U.S. NAVY TO CHRISTEN NEW GUIDED-MISSILE DESTROYER
The newest Arleigh Burke class guided-missile destroyer, LASSEN (DDG 82)
, will be christened Saturday, Nov. 6, 1999, during an 11 a.m. CST ceremony at Litton Ingalls Shipbuilding, Pascagoula, Miss.
Rep. Steven T. Kuydendall of California will deliver the ceremony's principal address. Linda B. Lassen, wife of the ship's namesake and Barbara O. Pilling, wife of Navy Adm. Donald Pilling, vice chief of Naval Operations, will serve as ship co-sponsors. In the time-honored Navy tradition, Mrs. Lassen and Mrs. Pilling will break a bottle of champagne across the bow to formally christen LASSEN.
The ship is named in honor of Navy Cmdr. Clyde Everett Lassen, a native of Fort Myers, Fla., (1942-1994), who received the Medal of Honor for his courageous rescue of two downed aviators while commander of a search and rescue helicopter in Vietnam. On June 19, 1968, Lassen, then a 27-year old lieutenant flying a UH-2 Seaprite helicopter, made several attempts to recover the pilots, but dense tree cover, enemy fire, and intermittent illumination conspired to frustrate his efforts. Determined to complete his mission, Lassen turned on the landing lights of his helicopter despite the danger of revealing his position to the enemy. After the pilots made their way to the helicopter, Lassen, his bullet-riddled helicopter dangerously low on fuel, evaded further anti-aircraft fire before landing safely on a guided missile destroyer USS JOUETT (DLG 29). Lassen became the first naval aviator to be awarded the Medal of Honor for bravery in Vietnam. One previous Navy ship named LASSEN (AE 3) (1941-1947), an ammunition ship named for the volcanic peak in the Volcanic National Park, Calif., received three battle stars during World War II.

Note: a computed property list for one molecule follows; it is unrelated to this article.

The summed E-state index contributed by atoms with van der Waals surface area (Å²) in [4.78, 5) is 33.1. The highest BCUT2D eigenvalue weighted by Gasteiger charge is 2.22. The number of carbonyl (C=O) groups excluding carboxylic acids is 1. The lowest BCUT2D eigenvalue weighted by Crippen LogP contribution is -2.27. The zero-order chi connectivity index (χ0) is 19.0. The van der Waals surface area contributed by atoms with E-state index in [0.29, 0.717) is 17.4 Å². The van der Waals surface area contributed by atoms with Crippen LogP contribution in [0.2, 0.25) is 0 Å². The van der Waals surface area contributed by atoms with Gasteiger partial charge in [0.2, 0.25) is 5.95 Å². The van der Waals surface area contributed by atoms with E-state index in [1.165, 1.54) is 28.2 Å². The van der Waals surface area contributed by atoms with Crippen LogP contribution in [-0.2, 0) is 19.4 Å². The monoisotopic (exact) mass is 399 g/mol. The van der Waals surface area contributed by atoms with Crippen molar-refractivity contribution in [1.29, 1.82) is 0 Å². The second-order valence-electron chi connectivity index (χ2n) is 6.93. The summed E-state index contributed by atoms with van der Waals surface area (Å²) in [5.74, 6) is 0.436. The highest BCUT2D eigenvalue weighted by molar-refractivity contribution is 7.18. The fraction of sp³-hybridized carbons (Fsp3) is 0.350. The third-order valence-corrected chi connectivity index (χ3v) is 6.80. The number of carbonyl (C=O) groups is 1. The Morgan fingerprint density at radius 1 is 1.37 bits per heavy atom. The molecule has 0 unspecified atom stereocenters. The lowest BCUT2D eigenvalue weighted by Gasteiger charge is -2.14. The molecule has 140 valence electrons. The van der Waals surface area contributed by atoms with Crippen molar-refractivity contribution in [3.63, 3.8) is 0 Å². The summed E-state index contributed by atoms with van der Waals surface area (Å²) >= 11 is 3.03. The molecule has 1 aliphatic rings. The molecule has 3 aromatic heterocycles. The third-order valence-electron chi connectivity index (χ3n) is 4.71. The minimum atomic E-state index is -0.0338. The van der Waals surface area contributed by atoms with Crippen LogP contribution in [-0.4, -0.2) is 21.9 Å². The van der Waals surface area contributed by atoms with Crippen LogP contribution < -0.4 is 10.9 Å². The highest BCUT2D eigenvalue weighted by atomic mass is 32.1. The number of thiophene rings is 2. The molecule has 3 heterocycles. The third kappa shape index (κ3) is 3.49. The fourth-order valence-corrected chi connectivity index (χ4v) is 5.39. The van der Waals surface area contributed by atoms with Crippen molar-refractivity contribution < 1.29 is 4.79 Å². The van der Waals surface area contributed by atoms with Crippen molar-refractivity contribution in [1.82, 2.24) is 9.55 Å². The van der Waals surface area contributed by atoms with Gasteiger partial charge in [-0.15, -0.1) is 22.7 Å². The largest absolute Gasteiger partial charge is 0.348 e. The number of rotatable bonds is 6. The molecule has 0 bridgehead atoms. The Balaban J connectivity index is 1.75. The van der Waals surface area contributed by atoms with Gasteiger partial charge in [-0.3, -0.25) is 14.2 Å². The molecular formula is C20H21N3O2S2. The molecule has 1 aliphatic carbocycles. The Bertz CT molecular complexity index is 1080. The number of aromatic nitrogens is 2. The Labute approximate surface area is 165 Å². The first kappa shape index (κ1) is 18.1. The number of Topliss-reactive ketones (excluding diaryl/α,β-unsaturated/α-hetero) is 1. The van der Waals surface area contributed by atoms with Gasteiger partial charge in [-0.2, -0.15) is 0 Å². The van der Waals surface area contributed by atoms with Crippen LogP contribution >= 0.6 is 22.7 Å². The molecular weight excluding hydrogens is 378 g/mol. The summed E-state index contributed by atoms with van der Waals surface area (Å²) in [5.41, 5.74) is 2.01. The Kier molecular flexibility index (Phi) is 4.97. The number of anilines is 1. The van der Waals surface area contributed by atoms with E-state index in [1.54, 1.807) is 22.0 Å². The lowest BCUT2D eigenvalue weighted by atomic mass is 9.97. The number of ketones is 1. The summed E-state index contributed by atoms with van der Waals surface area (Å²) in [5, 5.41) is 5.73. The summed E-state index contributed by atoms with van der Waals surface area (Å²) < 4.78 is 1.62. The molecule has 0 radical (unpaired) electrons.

LASSEN is the 32nd of 51 Arleigh Burke class destroyers currently authorized by Congress. Truly multi-mission combatants, these destroyers are the most capable surface warships ever built. They are capable of conducting a variety of missions, from peacetime presence and crisis management to sea control and power projection, in support of the National Military Strategy.
Equipped with the latest weapons, electronics, helicopter support facilities, and propulsion, auxiliary and survivability systems, these destroyers will carry out the Navy's missions well into the next century.
Navy Cmdr. Sean O'Connor, a native of Rumson, N.J., is the prospective commanding officer of LASSEN. Upon commissioning in the year 2001, LASSEN will be homeported in San Diego, Calif., with a crew of 340 officers, chiefs and enlisted personnel, as a member of the U.S. Pacific Fleet. The ship, being built by Litton Ingalls Shipbuilding in Pascagoula, Miss., is 509.5 feet in length, and has a waterline beam of 66 feet. Four gas-turbine engines power the 9,238 ton ship to speeds in excess of 30 knots.